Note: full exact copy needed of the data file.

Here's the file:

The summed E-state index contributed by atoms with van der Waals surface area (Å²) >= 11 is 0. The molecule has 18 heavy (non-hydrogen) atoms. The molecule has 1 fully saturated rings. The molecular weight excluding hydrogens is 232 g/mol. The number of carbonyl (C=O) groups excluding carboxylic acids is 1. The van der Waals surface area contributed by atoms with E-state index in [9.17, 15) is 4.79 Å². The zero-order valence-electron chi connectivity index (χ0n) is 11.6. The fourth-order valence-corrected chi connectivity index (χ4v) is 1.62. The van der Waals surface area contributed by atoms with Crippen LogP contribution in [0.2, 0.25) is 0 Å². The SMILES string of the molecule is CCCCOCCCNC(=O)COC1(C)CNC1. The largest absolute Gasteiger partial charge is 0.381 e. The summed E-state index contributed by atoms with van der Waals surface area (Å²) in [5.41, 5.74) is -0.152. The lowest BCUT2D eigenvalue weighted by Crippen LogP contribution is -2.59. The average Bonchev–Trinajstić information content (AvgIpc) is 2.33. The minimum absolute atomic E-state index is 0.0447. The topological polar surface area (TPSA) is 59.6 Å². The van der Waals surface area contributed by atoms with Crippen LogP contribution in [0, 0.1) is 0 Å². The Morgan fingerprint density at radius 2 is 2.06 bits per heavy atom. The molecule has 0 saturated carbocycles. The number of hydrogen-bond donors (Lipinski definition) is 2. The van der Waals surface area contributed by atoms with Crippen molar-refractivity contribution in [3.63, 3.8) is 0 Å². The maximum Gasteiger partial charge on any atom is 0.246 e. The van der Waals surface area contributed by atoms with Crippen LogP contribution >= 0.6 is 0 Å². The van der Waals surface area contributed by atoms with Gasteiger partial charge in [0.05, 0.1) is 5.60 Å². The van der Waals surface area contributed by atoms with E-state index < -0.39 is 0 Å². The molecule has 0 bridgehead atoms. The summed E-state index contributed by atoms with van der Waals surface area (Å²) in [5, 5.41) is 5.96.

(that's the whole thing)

The summed E-state index contributed by atoms with van der Waals surface area (Å²) >= 11 is 0. The molecule has 18 heavy (non-hydrogen) atoms. The molecule has 1 fully saturated rings. The molecular weight excluding hydrogens is 232 g/mol. The number of carbonyl (C=O) groups excluding carboxylic acids is 1. The van der Waals surface area contributed by atoms with E-state index in [9.17, 15) is 4.79 Å². The zero-order valence-electron chi connectivity index (χ0n) is 11.6. The fourth-order valence-corrected chi connectivity index (χ4v) is 1.62. The van der Waals surface area contributed by atoms with Crippen LogP contribution in [0.2, 0.25) is 0 Å². The SMILES string of the molecule is CCCCOCCCNC(=O)COC1(C)CNC1. The largest absolute Gasteiger partial charge is 0.381 e. The summed E-state index contributed by atoms with van der Waals surface area (Å²) in [5.41, 5.74) is -0.152. The lowest BCUT2D eigenvalue weighted by Crippen LogP contribution is -2.59. The average Bonchev–Trinajstić information content (AvgIpc) is 2.33. The minimum absolute atomic E-state index is 0.0447. The topological polar surface area (TPSA) is 59.6 Å². The van der Waals surface area contributed by atoms with Crippen LogP contribution in [0, 0.1) is 0 Å². The Morgan fingerprint density at radius 2 is 2.06 bits per heavy atom. The molecule has 0 saturated carbocycles. The number of hydrogen-bond donors (Lipinski definition) is 2. The van der Waals surface area contributed by atoms with Crippen molar-refractivity contribution in [3.63, 3.8) is 0 Å². The maximum Gasteiger partial charge on any atom is 0.246 e. The van der Waals surface area contributed by atoms with Crippen LogP contribution >= 0.6 is 0 Å². The van der Waals surface area contributed by atoms with Gasteiger partial charge in [0.05, 0.1) is 5.60 Å². The van der Waals surface area contributed by atoms with E-state index < -0.39 is 0 Å². The molecule has 0 bridgehead atoms. The summed E-state index contributed by atoms with van der Waals surface area (Å²) in [5, 5.41) is 5.96.